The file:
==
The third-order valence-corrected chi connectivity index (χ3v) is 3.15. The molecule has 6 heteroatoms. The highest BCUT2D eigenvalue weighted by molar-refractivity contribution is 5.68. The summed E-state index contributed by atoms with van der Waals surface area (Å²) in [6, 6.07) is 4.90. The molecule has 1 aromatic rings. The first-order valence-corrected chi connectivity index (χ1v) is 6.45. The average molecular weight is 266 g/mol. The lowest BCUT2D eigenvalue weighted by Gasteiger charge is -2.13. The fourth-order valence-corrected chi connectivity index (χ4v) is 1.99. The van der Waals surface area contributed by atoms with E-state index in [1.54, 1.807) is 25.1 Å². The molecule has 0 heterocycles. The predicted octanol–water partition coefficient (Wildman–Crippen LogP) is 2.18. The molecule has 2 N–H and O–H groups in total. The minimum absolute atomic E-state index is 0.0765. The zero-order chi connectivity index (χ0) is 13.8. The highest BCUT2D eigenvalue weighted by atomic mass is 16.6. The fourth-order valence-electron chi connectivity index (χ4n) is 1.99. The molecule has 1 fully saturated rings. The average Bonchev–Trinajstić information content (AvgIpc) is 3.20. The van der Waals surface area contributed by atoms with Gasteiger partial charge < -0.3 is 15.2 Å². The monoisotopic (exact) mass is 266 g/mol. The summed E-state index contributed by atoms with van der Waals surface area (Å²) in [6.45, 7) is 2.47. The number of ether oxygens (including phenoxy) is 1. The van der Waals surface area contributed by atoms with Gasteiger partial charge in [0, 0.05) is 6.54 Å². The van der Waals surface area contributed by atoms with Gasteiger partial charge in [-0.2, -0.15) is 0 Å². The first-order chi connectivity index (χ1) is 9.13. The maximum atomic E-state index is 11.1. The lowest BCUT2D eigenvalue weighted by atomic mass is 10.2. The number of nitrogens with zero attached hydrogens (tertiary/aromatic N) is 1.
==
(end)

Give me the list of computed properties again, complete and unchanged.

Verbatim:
The third-order valence-corrected chi connectivity index (χ3v) is 3.15. The molecule has 6 heteroatoms. The highest BCUT2D eigenvalue weighted by molar-refractivity contribution is 5.68. The summed E-state index contributed by atoms with van der Waals surface area (Å²) in [6, 6.07) is 4.90. The molecule has 1 aromatic rings. The first-order valence-corrected chi connectivity index (χ1v) is 6.45. The average molecular weight is 266 g/mol. The lowest BCUT2D eigenvalue weighted by Gasteiger charge is -2.13. The fourth-order valence-corrected chi connectivity index (χ4v) is 1.99. The van der Waals surface area contributed by atoms with E-state index in [1.54, 1.807) is 25.1 Å². The molecule has 0 heterocycles. The predicted octanol–water partition coefficient (Wildman–Crippen LogP) is 2.18. The molecule has 2 N–H and O–H groups in total. The minimum absolute atomic E-state index is 0.0765. The zero-order chi connectivity index (χ0) is 13.8. The highest BCUT2D eigenvalue weighted by atomic mass is 16.6. The fourth-order valence-electron chi connectivity index (χ4n) is 1.99. The molecule has 1 fully saturated rings. The average Bonchev–Trinajstić information content (AvgIpc) is 3.20. The van der Waals surface area contributed by atoms with Gasteiger partial charge < -0.3 is 15.2 Å². The monoisotopic (exact) mass is 266 g/mol. The summed E-state index contributed by atoms with van der Waals surface area (Å²) in [6.45, 7) is 2.47. The number of ether oxygens (including phenoxy) is 1. The van der Waals surface area contributed by atoms with Gasteiger partial charge in [0, 0.05) is 6.54 Å². The van der Waals surface area contributed by atoms with Gasteiger partial charge in [-0.2, -0.15) is 0 Å². The first-order chi connectivity index (χ1) is 9.13. The maximum atomic E-state index is 11.1. The lowest BCUT2D eigenvalue weighted by atomic mass is 10.2. The number of nitrogens with zero attached hydrogens (tertiary/aromatic N) is 1.